When designing a sampling survey, usually constraints are set on the desired precision levels regarding one or more target estimates (the Y’s). If a sampling frame is available, containing auxiliary information related to each unit (the X’s), it is possible to adopt a stratified sample design. For any given stratiﬁcation of the frame, in the multivariate case it is possible to solve the problem of the best allocation of units in strata, by minimizing a cost function subject to precision constraints (or, conversely, by maximizing the precision of the estimates under a given budget). The problem is to determine the best stratification in the frame, i.e., the one that ensures the overall minimal cost of the sample necessary to satisfy precision constraints. The X’s can be categorical or continuous; continuous ones can be transformed into categorical ones. The most detailed stratiﬁcation is given by the Cartesian product of the X’s (the atomic strata). A way to determine the best stratification is to explore exhaustively the set of all possible partitions derivable by the set of atomic strata, evaluating each one by calculating the corresponding cost in terms of the sample required to satisfy precision constraints. This is unaffordable in practical situations, where the dimension of the space of the partitions can be very high. Another possible way is to explore the space of partitions with an algorithm that is particularly suitable in such situations: the genetic algorithm. The R package SamplingStrata, based on the use of a genetic algorithm, allows to determine the best stratiﬁcation for a population frame, i.e., the one that ensures the minimum sample cost necessary to satisfy precision constraints, in a multivariate and multi-domain case.
The optimization of the sampling design starts by making the sampling frame available, defining the target estimates of the survey and establishing the precision constraints on them. It is then possible to determine the best stratification and the optimal allocation. Finally, we proceed with the selection of the sample.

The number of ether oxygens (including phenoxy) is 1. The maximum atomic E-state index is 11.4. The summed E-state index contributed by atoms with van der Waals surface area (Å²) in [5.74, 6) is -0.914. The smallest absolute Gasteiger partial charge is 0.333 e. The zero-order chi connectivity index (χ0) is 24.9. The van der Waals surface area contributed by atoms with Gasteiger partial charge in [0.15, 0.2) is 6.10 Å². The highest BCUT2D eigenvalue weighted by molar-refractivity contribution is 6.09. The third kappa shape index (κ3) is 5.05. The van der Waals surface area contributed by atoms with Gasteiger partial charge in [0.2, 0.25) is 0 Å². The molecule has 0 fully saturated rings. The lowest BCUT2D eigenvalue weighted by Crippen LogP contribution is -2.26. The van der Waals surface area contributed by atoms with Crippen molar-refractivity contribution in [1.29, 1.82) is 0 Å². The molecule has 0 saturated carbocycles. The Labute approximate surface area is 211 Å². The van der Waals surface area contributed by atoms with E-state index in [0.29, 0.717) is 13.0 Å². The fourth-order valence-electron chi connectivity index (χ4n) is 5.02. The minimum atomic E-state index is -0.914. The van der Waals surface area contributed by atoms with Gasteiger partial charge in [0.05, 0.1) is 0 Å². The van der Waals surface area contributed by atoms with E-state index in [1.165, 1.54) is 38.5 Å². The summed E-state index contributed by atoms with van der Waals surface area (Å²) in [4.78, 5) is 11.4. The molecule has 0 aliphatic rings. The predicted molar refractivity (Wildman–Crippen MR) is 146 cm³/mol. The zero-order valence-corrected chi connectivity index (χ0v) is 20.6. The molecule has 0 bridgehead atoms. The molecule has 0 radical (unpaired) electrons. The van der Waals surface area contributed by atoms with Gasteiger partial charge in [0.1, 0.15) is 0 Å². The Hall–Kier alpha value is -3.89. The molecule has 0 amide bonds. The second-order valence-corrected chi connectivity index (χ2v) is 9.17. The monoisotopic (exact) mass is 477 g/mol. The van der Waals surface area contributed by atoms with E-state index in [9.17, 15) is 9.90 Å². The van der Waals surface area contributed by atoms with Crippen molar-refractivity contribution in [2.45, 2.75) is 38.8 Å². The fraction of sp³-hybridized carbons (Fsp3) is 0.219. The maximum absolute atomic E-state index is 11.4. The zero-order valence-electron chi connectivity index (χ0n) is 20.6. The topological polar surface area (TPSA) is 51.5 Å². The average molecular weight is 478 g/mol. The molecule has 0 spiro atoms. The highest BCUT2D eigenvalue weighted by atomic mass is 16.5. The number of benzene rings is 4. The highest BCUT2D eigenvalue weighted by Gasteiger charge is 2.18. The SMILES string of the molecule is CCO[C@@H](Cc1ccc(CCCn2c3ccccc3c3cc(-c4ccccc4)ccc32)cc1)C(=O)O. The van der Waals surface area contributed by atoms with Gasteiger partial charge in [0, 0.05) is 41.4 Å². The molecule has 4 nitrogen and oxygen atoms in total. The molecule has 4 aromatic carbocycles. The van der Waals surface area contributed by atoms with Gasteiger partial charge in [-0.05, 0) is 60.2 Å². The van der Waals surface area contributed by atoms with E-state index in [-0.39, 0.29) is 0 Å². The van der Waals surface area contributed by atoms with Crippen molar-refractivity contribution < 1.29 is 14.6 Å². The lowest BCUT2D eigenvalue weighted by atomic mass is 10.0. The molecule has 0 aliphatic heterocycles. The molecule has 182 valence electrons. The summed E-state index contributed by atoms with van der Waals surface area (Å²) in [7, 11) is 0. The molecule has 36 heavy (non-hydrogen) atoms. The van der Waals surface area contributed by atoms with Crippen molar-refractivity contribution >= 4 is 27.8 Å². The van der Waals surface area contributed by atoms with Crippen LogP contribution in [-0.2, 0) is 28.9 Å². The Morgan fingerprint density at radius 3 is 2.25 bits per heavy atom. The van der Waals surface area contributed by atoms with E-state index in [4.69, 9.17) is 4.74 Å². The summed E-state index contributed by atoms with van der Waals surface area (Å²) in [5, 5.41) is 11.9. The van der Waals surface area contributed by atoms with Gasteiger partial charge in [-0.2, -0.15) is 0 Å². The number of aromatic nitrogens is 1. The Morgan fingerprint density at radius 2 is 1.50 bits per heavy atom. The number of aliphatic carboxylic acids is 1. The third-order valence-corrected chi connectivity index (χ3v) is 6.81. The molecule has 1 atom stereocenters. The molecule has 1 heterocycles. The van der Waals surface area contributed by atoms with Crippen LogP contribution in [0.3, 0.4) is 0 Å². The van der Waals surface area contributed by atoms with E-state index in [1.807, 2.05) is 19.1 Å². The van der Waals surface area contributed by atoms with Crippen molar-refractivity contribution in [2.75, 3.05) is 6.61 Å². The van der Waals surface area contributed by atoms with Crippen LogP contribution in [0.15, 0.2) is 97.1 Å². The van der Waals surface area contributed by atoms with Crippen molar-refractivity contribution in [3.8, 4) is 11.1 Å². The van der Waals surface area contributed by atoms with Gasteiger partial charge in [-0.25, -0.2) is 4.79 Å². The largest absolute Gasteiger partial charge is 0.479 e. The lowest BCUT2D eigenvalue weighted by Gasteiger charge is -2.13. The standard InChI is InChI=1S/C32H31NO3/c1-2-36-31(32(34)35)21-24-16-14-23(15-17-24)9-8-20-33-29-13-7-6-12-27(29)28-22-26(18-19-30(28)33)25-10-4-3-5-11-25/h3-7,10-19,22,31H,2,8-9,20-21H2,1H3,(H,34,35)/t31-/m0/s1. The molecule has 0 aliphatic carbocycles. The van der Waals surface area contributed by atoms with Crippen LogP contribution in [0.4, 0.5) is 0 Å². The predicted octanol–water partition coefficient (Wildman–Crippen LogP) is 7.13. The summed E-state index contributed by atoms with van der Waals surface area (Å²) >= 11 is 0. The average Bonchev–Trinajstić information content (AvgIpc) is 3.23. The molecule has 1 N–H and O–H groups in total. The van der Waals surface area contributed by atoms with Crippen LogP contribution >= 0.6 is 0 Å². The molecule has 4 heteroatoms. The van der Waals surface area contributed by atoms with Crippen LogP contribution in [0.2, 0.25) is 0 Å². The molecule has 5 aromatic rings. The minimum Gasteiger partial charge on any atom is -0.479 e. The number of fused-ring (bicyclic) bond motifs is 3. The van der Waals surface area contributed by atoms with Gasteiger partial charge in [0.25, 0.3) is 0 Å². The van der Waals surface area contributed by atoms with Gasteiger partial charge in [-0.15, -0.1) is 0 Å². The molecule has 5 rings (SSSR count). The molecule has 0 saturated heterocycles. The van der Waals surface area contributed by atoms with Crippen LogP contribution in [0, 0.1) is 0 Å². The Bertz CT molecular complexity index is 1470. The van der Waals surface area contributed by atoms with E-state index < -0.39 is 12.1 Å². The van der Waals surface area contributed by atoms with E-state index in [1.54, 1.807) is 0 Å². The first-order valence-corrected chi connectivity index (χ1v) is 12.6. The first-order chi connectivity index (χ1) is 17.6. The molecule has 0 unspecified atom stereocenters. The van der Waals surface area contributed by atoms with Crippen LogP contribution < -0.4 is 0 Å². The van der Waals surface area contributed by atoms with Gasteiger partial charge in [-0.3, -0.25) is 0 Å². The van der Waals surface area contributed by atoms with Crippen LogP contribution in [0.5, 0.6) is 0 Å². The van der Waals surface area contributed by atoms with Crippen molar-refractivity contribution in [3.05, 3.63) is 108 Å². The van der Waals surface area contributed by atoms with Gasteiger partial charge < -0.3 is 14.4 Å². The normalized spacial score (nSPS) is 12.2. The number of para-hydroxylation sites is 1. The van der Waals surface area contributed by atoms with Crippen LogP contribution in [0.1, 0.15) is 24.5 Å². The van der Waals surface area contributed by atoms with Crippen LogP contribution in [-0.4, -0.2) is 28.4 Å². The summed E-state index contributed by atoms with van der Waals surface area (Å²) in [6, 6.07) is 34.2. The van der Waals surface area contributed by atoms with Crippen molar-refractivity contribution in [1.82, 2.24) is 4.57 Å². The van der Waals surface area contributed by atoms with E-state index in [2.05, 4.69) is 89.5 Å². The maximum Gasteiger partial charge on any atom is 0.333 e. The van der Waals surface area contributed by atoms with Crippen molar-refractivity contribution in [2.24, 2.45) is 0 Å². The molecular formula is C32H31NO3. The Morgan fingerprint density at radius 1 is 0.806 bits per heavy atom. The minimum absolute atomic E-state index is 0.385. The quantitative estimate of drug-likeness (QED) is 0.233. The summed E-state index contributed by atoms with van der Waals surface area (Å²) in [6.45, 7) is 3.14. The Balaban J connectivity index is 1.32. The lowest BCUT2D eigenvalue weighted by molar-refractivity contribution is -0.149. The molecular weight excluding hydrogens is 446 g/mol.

Formalizing, these are the required steps:
1. analysis of the frame data: identification of available auxiliary information;
2. manipulation of auxiliary information: in case auxiliary variables are of the continuous type, they must be transformed into a categorical form;
3. construction of atomic strata: on the basis of the categorical auxiliary variables available in the sampling frame, a set of strata can be constructed by calculating the Cartesian product of the values of all the auxiliary variables;
4. characterization of each atomic stratum with the information related to the target variables: in order to optimise both strata and allocation of sampling units in strata, we need information on the distributions of the target variables (means and standard deviations);
5. choice of the precision constraints for each target estimate, possibly differentiated by domain;
6. optimization of stratification and determination of required sample size and allocation in order to satisfy precision constraints on target estimates;
7. analysis of the resulting optimized strata;
8. association of new labels to sampling frame units, each of them indicating the new strata resulting by the optimal aggregation of the atomic strata;
9. selection of units from the sampling frame with a stratified random sample selection scheme;
10. evaluation of the found optimal solution in terms of expected precision and bias.
|Licence:||GPL-2 | GPL-3|
|GSBPM code:||2.4 Design frame and sample
4.1 Create frame and select sample
|Keywords:||optimal stratification, sample design, sample allocation, genetic algorithm|
|Contact:||name: Marco Ballin
R (version ≥ 2.15.0)
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